7. A Toast to Some Entrepeneurs Out There….

    I agree with your current commentary but fortunately there are some exceptions. I represent a music Festival out of South Florida and ran into a serious issue when all arts reporters from Miami to the Palm Beaches almost overnight were no longer on the payroll at the key dailies. Fortuitously for art lovers and for me, there were a few industrious reporters in the bunch who started some really great blogs. These morphed into a publication lead by Greg Stepanich entrepreneur and former Palm Beach Post reporter. He brought most of the key bloggers and former top art reporters at the local papers in – experts in dance and literature, theater jazz – together to form a site and now they even published a monthly magazine in hard copy. I applaud them because they serve as an example to others of what is indeed possible if you take the bull by the horns. They capturing the market by truly serving the community in what they do. Check them out online. They are beta testing their new site and I do admire what they have done… now they do deserve a standing ovation…. And no they are not a client…. Palm Beach Arts Paper… check it our

    • Thanks for your comment. It’s nice to hear some people are making a go of it out there. I know it’s hard – but isn’t all work really?

  8. One correction, to Christopher above.

    We, after two years in business, are not “just barely getting by.” We’re doing pretty well, thank you very much. The money we bring in covers family and business expenses and a great deal of freelance expenditures (reporting, photography, video, development; still interviewing for the first official employee).

    We’re going to surpass 8 million pageviews for the year (in blog format, with few jumps, and no cheap traffic tricks like slideshows), up 33% from last year. We are here to stay and also here to tell the naysayers to hush up already – this IS a workable model. (As our friends at Baristanet in NJ proved before us.)

    BTW, a lot of what goes for conventional wisdom these days (such as “advertising is dead”) is just flat laughably wrong. Look us up if you come to Seattle sometime and we’ll show you why.

    • I’m genuinely glad to hear things are working out for you! The last time I read anything about West Seattle Blog, it was that you had just barely broken even. So: turns out there *is* at least one example out there of this working. I look forward to the day that these local blogs / sites are doing well enough that a national conglomerate sees fit to buy a bunch of them up, extract all the profits they can, degrade the quality of the coverage and begin the process all over again. 😉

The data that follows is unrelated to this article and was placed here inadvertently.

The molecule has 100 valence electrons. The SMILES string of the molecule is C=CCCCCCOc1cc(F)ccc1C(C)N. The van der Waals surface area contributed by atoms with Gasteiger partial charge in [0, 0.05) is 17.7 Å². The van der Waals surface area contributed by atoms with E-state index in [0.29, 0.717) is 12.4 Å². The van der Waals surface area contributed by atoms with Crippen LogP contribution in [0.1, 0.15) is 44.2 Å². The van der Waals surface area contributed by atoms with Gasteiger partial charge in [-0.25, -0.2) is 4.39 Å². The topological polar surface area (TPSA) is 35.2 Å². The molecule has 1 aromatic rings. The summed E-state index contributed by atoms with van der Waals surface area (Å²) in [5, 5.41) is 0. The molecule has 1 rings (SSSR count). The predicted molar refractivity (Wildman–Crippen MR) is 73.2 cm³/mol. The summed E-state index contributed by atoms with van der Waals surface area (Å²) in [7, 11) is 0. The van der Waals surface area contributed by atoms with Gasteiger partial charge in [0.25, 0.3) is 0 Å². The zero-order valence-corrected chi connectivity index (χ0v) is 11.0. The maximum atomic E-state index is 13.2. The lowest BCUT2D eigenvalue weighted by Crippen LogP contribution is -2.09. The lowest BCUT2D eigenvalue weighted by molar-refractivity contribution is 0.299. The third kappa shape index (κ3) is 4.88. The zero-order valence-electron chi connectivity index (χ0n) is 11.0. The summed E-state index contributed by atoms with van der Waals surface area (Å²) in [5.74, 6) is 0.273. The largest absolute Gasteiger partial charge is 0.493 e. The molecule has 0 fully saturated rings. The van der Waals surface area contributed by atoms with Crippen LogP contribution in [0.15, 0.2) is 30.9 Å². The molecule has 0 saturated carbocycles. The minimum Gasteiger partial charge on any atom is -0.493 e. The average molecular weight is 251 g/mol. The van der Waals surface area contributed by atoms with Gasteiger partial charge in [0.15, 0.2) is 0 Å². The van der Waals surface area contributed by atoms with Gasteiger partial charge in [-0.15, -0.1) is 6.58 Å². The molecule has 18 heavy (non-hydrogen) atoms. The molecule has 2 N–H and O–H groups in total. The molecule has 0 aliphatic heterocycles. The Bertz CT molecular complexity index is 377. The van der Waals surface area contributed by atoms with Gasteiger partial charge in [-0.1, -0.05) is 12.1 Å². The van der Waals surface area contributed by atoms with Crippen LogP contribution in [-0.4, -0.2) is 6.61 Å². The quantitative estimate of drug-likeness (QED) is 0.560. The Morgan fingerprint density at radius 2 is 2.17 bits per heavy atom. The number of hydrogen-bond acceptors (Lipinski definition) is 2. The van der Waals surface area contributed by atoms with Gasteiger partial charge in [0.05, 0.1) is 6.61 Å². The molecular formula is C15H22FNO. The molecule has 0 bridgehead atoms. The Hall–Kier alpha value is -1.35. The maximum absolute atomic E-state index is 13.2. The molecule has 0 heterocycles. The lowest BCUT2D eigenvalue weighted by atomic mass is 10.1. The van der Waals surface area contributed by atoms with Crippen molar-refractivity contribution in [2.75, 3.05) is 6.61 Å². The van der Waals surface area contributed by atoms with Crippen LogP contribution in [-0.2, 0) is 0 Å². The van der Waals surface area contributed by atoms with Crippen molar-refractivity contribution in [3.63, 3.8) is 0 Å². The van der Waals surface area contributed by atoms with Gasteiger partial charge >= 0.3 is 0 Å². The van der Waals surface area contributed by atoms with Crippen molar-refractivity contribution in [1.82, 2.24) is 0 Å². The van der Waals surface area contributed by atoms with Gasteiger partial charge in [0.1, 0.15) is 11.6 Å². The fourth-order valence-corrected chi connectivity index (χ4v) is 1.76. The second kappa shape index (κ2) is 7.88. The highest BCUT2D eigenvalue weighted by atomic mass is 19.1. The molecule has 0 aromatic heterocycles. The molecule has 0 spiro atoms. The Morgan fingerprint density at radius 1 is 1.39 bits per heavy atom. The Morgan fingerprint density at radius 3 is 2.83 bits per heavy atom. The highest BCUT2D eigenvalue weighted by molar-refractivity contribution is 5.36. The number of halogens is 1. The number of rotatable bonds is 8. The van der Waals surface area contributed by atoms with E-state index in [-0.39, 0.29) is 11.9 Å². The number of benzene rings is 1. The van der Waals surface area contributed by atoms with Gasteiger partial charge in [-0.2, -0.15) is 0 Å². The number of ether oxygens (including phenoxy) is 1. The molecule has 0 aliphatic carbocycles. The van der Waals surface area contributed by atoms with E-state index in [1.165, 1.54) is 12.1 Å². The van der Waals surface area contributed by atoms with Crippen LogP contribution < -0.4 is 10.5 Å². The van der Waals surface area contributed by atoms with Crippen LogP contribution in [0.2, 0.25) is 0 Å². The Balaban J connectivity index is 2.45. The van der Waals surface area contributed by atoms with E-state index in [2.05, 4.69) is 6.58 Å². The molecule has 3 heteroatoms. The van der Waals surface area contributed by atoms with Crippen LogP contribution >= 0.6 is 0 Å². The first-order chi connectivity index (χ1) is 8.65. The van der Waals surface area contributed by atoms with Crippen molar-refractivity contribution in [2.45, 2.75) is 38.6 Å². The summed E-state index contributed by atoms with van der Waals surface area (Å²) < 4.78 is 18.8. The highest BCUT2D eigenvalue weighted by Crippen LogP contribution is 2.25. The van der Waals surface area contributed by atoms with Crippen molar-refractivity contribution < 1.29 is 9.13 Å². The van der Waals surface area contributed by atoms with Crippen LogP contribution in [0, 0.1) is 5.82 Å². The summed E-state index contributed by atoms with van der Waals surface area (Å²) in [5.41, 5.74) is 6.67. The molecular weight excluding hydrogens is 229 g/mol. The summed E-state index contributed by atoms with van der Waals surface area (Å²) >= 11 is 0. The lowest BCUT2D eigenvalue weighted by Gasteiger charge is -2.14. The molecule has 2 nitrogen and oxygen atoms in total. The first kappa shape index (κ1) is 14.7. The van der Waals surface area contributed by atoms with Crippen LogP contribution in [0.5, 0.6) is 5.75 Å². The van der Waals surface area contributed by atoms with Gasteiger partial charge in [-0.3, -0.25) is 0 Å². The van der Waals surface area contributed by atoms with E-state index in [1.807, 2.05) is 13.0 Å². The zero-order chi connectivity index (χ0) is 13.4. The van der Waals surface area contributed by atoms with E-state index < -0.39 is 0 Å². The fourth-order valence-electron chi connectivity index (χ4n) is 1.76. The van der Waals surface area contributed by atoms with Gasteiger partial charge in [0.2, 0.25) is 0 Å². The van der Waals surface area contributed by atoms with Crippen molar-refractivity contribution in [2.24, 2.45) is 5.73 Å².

By which I mean: I sincerely hope that local news, like local coffee shops, stays local.

      • Not on your life. I am militantly opposed to big media getting involved in this. Here in Seattle, a couple of corporate media concerns are trying to do “neighborhood news” with largely “volunteer” (aka free) labor (or in one case, a few producers doing calendar-item rewrites for dozens of sites). So far, the “readers” aren’t fooled.

        We and several other sites are in a collaborative partnership with the Seattle Times as part of a yearlong J-Lab project and it does NOT involve a takeover, them trying to replicate our sites, or anything other than small media organizations and a big one trying to figure out how they might actually be able to work together so that better news coverage would result.

  9. When we sell “advertising” on our new media news outlets,
    we can kick it up a notch.

    Why try to sell advertisers the same old tired solutions
    that were based on printed media?
    Now that the ad is built for the web,
    it can make the sale directly using ecommerce —
    or connect the customer to the store directly
    by email, tweets or facebook etc.,
    while indicating to the advertiser that the
    connection comes from your news media site
    e.g.: “Customer inquiry from”.

    Advertisers get a lot of business each month,
    sometimes they know where the referrals come from, sometimes not.
    My point is, now that our business is connected to the internet,
    let’s make sure that the computer passes that referral info on
    to our advertisers and lets them know for sure — that our
    news outlet generated these leads, customers and sales.

    Also, since we are concentrating on local news and local businesses,
    customer relationships are going to be more important than
    any individual sales transaction. Think in terms of building a
    narrative with your advertiser’s potential customers, rather than
    the old skool newspaper attitude of ‘anything goes’.
    Newspapers aren’t well known for customer satisfaction or advocacy.
    I see this as just another way that we can have an edge on the
    corporate dinosaurs.

    PS: Why didn’t any of the newspapers ever offer an “E-Subscription”
    with a kindle reader bundled in?
    The cost of the reader could offset the cost of printing and delivering a paper product.
    Is there any reason that our news blogs can’t be setup to RSS to people’s smartphones?

    If we build it…
    advertisers will come.

  10. Your post kick-started enthusiasm for our own effort – just over a month old now – and many of the items on your inspired are list ticked off. Nice one.